Contraception, Round Two

My friend, the good deacon Dana, posted a link to an article by a Protestant essentially espousing the Roman Catholic view of contraception. The following is my initial response.

First, I am absolutely in agreement with Elliot Bougis’ conclusions. Second, I am not so sure about his premises. He makes lots of plausible connections, but I’m finding it hard to see the cause-and-effect relationships.
For example (and this may be the biggest), because contraception was invented, homosexual sex is thought by Christians to be no big deal. That’s acceptable as far as it goes, but it says nothing about Christians using contraception. The misuse of something (or its idea) does not negate its use. That’s a simple principle that should be always taken into consideration in areas such as this.

Bougis and Steve Kellmeyer, whom he quotes, like this one a lot, and they argue against Christians who do not stand up against homosexual marriage because they, apparently, use contraception. They don’t quote any of these people to this effect, but, again: what does this prove, except that certain people who (supposedly) use contraception are not angry about something they should be angry about? But this is not necessarily the case. What about the people who use contraception and are out gathering signatures for constitutional amendments?

Some other problems.
Where is the Scripture? Judging by the article, there is no Scriptural support for the position, only repeated assertions of “what God intended.” (Certainly I think that God did intend much of what is asserted, I just want some proof for the position.)
Mr. Bougis’ explanation of why he personally opposes contraceptive use: (1) Tradition. He says (rightly, as far as I know) that the vast majority of Christians (including, of course, Martin Luther) were against contraception. But what kinds of contraceptives were our Christian fathers against (I’m assuming things more violent then those today)? I don’t know; I’m asking.
I’m a big proponent of tradition, but tradition does not win all arguments. For example, I’m wondering if Mr. Bougis has any car, school or home loans? Or any credit cards? Because all of the people he lists were probably against usury (charging interest) as well. But it would be nearly impossible to buy major things in the United States without being very well-off or taking out a loan. Lutherans were against insurance for a very long time as well; now we have our own insurance company!
(2) Contraception as “sexual deception.” “Contraception is saying ‘I love you’ with your fingers crossed. A condom does not simply put a physical barrier between a couple; it puts a spiritual barrier between them as well.” Basically, if you use contraception, you are denying to your spouse part of you. I don’t necessarily disagree with this, but does this raise it to the level of something you must do, every time?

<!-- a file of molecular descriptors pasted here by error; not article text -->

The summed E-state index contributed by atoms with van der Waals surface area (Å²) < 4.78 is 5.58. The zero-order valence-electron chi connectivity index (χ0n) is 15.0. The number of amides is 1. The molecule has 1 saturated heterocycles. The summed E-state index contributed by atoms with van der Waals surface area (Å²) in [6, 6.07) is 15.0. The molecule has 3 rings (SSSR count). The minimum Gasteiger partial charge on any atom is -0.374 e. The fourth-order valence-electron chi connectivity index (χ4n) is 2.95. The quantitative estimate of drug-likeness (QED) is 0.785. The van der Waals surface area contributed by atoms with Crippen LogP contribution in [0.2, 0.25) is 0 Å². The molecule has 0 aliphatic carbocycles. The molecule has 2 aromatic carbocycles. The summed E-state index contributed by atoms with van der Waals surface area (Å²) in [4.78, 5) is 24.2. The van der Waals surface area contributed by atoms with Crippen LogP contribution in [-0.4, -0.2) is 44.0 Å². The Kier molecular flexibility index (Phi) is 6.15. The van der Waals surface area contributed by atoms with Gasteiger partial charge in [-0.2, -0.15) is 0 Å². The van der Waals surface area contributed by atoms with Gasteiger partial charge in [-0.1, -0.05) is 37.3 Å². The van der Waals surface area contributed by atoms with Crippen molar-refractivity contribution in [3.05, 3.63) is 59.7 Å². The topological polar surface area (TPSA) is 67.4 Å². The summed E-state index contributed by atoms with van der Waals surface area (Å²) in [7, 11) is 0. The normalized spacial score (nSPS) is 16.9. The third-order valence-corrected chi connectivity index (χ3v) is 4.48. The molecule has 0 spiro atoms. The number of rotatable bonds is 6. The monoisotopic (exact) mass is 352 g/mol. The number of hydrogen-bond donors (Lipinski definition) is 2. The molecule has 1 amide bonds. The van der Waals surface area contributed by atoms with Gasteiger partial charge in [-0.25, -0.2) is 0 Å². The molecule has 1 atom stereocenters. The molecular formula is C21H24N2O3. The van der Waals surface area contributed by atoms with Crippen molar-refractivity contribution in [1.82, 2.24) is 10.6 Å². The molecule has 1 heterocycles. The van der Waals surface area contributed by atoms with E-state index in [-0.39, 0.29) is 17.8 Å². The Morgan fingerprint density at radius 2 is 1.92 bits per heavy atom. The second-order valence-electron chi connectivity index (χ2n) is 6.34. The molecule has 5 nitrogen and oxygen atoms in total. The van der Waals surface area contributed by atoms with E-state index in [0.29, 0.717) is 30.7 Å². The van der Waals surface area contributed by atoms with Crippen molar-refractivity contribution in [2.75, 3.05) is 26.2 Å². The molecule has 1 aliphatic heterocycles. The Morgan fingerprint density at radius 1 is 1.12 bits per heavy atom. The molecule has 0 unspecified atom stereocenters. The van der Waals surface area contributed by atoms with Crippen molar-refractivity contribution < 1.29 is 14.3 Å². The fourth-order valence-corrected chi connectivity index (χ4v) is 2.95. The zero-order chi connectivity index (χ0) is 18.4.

(3) Contraception as “denying what sex is really for.” “Sex is a reproductive act of pleasure; sex is a pleasurable act of reproduction.” I am not disagreeing with this either. However, convince me that Scripture defines sexuality in these terms only. (Please, not “be fruitful and multiply,” unless someone is going to defend exegetically the claim that this does not apply only to Adam and Noah.) If this is true most of the time, must it be true all of the time? And, simply because some people take this to the extreme of “sex for pleasure only and always,” does that mean that Christians do this when they use contraception? I think not.
(4) And this brings us back to contraception causes apathy toward homosexual behavior. Yes, yes, bad things have come from the sexual revolution (of which widespread contraceptive use is a part), but how does that prove an absolute, God-intended prohibition on all contraceptive use by Christians? Should Christians see sexuality as something to use selfishly for their own pleasure alone? Should Christians use and abuse their spouses for their own selfish gratification? Should Christians decide that they simply don’t want to have children because they are an unwanted burden? Should Christians restrict their passionate love for each other only to “the moment” of sexual intercourse? It should be obvious that the answers to all of these questions is “NO!” But is contraception necessarily and without qualification answering these questions with a “Yes”? That is where I have not been convinced. If and because the widespread use of contraception has led to our pornography-saturated society, no-fault divorce, sexual promiscuity and immorality, abortion on demand, and the lack of outrage at the existence of homosexual marriage in Massachusetts (coming soon to a state near you), does this mean that it is off-limits for Christians? Show me the Scripture.

He does not address the ministerial use of reason in this area. I am sure the naysayers will be out in full force saying that I am exalting human reason over God’s Word if I claim that we might decide when and when not to use non-abortifacient contraceptives, but stating something does not make it true. Further, the whole article is an exercise in human reasoning, since there is no Scripture cited.

To be clear, I have not decided one way or the other (although I lean in the direction of adiaphoron, to be decided between spouses). Thus, this is an invitation for more discussion, which should lead to deeper understanding.

Timotheos

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18 thoughts on “Contraception, Round Two

  1. Tim wrote: “For example (and this may be the biggest), because contraception was invented, homosexual sex is thought by Christians to be no big deal.”